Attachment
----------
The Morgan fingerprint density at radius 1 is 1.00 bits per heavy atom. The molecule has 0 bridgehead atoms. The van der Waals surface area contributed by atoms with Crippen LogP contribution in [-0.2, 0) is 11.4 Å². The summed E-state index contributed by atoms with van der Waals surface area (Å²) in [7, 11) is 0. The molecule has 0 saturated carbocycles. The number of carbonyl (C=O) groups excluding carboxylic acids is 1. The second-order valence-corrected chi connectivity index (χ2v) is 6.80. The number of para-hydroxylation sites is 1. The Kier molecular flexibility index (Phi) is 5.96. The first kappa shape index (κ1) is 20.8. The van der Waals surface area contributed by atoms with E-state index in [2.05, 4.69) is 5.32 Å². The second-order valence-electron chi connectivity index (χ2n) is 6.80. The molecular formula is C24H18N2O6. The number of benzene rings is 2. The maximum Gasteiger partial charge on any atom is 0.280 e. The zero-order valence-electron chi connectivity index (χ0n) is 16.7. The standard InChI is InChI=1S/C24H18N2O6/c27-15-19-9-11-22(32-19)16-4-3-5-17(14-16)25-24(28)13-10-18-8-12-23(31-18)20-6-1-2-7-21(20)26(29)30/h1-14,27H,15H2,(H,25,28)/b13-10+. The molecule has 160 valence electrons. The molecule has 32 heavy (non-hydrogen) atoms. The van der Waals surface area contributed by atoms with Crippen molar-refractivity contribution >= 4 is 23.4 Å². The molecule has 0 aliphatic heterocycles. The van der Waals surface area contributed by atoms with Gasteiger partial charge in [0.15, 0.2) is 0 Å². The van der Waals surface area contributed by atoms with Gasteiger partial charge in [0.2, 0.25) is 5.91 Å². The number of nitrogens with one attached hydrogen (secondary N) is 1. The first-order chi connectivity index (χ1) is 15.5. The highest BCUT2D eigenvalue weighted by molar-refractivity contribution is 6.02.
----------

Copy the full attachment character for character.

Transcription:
The Morgan fingerprint density at radius 1 is 1.00 bits per heavy atom. The molecule has 0 bridgehead atoms. The van der Waals surface area contributed by atoms with Crippen LogP contribution in [-0.2, 0) is 11.4 Å². The summed E-state index contributed by atoms with van der Waals surface area (Å²) in [7, 11) is 0. The molecule has 0 saturated carbocycles. The number of carbonyl (C=O) groups excluding carboxylic acids is 1. The second-order valence-corrected chi connectivity index (χ2v) is 6.80. The number of para-hydroxylation sites is 1. The Kier molecular flexibility index (Phi) is 5.96. The first kappa shape index (κ1) is 20.8. The van der Waals surface area contributed by atoms with E-state index in [2.05, 4.69) is 5.32 Å². The second-order valence-electron chi connectivity index (χ2n) is 6.80. The molecular formula is C24H18N2O6. The number of benzene rings is 2. The maximum Gasteiger partial charge on any atom is 0.280 e. The zero-order valence-electron chi connectivity index (χ0n) is 16.7. The standard InChI is InChI=1S/C24H18N2O6/c27-15-19-9-11-22(32-19)16-4-3-5-17(14-16)25-24(28)13-10-18-8-12-23(31-18)20-6-1-2-7-21(20)26(29)30/h1-14,27H,15H2,(H,25,28)/b13-10+. The molecule has 160 valence electrons. The molecule has 32 heavy (non-hydrogen) atoms. The van der Waals surface area contributed by atoms with Crippen molar-refractivity contribution >= 4 is 23.4 Å². The molecule has 0 aliphatic heterocycles. The van der Waals surface area contributed by atoms with Gasteiger partial charge in [0.15, 0.2) is 0 Å². The van der Waals surface area contributed by atoms with Gasteiger partial charge in [0.2, 0.25) is 5.91 Å². The number of nitrogens with one attached hydrogen (secondary N) is 1. The first-order chi connectivity index (χ1) is 15.5. The highest BCUT2D eigenvalue weighted by molar-refractivity contribution is 6.02.